Jobs and Shareholders
Apple's annual shareholder meeting was short on news, but long on drama with several investors grilling the Apple directors who did show up with questions about the stock options backdating scandal.
Apple's entire directors' slate was re-elected, as expected. None of the shareholder resolutions passed, as expected.
The fireworks and interesting nuggets came during the shareholder question-and-answer session.
One of the more interesting exchanges occurred when one shareholder asked how Apple determined whether it would split the stock, a big issue as shares trade north of $100 and at an all-time high. Jobs pointed to the examples of Berkshire-Hathaway and Google as the arguments against a stock split. (Google's Eric Schmidt sits on Apple's board). That exchange led Piper Jaffray's Gene Munster to tell me that a split now appears less likely. Earlier in the day, he had told me a split would happen with 90% certainty.
One investor, representing big labor (AFL-CIO) peppered Jobs about whether he intended to return the suspect stock options. When he was presenting his resolution on compensation reform, he tried to ask a question of Jobs, but was silenced. So when he got his chance at the mike later, he seized upon it.
"I'm a little anxious," he told Jobs.
But Jobs was clear: the options granted to him in August of 2001 were actually priced "higher" when they were awarded the following October. "I didn't ask the Board to reimburse me," he said.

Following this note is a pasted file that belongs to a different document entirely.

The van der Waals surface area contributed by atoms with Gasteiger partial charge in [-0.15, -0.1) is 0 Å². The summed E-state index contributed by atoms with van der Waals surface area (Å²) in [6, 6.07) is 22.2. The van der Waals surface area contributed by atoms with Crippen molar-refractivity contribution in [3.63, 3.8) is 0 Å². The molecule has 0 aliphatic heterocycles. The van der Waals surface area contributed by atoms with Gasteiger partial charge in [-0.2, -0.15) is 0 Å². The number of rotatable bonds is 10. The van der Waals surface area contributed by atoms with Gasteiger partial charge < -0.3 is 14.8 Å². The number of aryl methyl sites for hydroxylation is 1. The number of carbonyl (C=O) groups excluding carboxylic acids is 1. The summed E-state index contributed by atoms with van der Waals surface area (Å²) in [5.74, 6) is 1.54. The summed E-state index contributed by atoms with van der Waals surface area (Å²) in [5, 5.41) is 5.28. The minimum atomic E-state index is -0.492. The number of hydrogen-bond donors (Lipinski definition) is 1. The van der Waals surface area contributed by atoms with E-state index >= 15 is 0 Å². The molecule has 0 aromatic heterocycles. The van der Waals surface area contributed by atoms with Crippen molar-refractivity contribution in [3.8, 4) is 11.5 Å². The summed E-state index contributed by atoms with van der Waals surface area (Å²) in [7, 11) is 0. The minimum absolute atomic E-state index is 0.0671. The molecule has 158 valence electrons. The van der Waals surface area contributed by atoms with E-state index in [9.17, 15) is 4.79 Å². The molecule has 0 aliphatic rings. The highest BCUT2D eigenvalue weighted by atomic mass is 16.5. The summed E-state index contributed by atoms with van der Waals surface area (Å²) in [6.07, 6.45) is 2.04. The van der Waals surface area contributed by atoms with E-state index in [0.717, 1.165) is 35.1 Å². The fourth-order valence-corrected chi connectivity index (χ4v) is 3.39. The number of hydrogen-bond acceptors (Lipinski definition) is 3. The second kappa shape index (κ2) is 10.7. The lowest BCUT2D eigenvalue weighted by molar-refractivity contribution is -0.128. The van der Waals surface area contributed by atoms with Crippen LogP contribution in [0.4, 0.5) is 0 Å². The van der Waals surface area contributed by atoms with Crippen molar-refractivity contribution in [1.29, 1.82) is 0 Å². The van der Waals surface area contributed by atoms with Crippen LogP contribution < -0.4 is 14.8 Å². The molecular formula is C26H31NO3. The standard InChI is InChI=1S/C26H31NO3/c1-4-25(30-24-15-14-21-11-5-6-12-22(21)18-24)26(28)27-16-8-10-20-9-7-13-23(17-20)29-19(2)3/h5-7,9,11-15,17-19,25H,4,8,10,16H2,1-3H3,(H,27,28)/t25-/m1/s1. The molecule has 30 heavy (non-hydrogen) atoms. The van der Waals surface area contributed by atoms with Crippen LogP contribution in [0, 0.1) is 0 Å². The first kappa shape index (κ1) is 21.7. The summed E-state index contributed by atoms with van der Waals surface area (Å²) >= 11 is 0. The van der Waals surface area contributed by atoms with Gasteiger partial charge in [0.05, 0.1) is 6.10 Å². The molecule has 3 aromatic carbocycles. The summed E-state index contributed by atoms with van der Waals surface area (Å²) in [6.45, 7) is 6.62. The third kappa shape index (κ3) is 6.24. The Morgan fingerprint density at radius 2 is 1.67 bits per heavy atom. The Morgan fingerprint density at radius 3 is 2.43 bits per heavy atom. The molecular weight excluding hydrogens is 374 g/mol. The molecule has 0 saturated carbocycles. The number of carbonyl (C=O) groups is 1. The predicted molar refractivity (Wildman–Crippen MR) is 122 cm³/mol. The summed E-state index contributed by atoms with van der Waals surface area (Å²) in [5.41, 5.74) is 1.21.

Regarding former CFO Fred Anderson (who settled the SEC investigation into his role in the options in the options backdating scandal, and then accused Jobs of misleading him), Jobs said, "Fred Anderson is an awfully good guy. I thought his comments were a little wrong." Jobs then read, and then re-read the SEC statement essentially absolving Apple of any wrongdoing, and commending the company for its cooperation in the investigation.
"Unless you think there's a conspiracy involving the SEC too, I'm not sure what else to say," said Jobs.
One shareholder wanted to know the formula used to determine Jobs' compensation. Said Jobs: "I make a dollar a year. Fifty cents for just showing up; the other 50 cents is based on performance." The crowd cheered.
He also reserved some choice comments for environmental groups, including Greenpeace, who've been dogging the company over recycling practices. Jobs took steps last week to improve Apple's standing and many resolutions about the topic were withdrawn before today's meeting.
Still, Jobs was quite vocal in criticizing these groups for their reliance on "glorified principles" instead of on scientific facts of any kind. The two sides apparently agreed to disagree, with Apple saying environmental initiatives are now a top priority.
Shareholder Scott Adams complained that only a few directors showed up to the meeting today: Google's Eric Schmidt, Intuit's Bill Campbell, Dr. Arthur Levinson and Jobs. Adams said he knew the kinds of excuses he used to get out of work, or the ones his kids used to get out of school, and he was curious about what excuses work for directors to miss a meeting like this.
Jobs brushed off the criticism saying he holds the entire board in the highest esteem.
Finally, another shareholder recognized that Apple's R&D budget is steadily declining, now 4% of revenue. And he worried that major revenue-generating projects could be delayed, or missed all together. He pointed to the delay in Apple's next-generation operating system Leopard as an example. Jobs said research is a lot more about people and quality engineers than it is about the money.
"I wish developing great products was as easy as writing a check," said Jobs. "If that were the case, Microsoft would have some great products."
And the crowd cheered again.
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